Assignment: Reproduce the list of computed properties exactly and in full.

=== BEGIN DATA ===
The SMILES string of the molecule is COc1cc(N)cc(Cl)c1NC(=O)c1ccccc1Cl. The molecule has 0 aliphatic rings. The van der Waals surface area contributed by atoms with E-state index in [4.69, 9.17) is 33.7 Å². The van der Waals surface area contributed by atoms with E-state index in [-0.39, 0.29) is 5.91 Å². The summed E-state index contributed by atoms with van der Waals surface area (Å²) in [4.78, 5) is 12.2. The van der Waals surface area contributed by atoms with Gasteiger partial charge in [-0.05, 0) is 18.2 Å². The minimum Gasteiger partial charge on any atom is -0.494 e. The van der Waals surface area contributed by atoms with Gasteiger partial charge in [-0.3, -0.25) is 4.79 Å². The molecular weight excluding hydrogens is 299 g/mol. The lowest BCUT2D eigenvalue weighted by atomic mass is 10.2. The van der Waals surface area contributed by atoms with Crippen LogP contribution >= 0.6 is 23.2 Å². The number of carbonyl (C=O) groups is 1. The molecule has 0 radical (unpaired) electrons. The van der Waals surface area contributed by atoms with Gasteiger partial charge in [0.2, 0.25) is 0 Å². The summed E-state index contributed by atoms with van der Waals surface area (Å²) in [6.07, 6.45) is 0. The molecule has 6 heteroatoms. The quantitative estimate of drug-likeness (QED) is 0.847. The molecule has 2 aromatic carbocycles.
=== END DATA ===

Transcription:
The SMILES string of the molecule is COc1cc(N)cc(Cl)c1NC(=O)c1ccccc1Cl. The molecule has 0 aliphatic rings. The van der Waals surface area contributed by atoms with E-state index in [4.69, 9.17) is 33.7 Å². The van der Waals surface area contributed by atoms with E-state index in [-0.39, 0.29) is 5.91 Å². The summed E-state index contributed by atoms with van der Waals surface area (Å²) in [4.78, 5) is 12.2. The van der Waals surface area contributed by atoms with Gasteiger partial charge in [-0.05, 0) is 18.2 Å². The minimum Gasteiger partial charge on any atom is -0.494 e. The van der Waals surface area contributed by atoms with Gasteiger partial charge in [-0.3, -0.25) is 4.79 Å². The molecular weight excluding hydrogens is 299 g/mol. The lowest BCUT2D eigenvalue weighted by atomic mass is 10.2. The van der Waals surface area contributed by atoms with Crippen LogP contribution >= 0.6 is 23.2 Å². The number of carbonyl (C=O) groups is 1. The molecule has 0 radical (unpaired) electrons. The van der Waals surface area contributed by atoms with Gasteiger partial charge in [0.2, 0.25) is 0 Å². The summed E-state index contributed by atoms with van der Waals surface area (Å²) in [6.07, 6.45) is 0. The molecule has 6 heteroatoms. The quantitative estimate of drug-likeness (QED) is 0.847. The molecule has 2 aromatic carbocycles.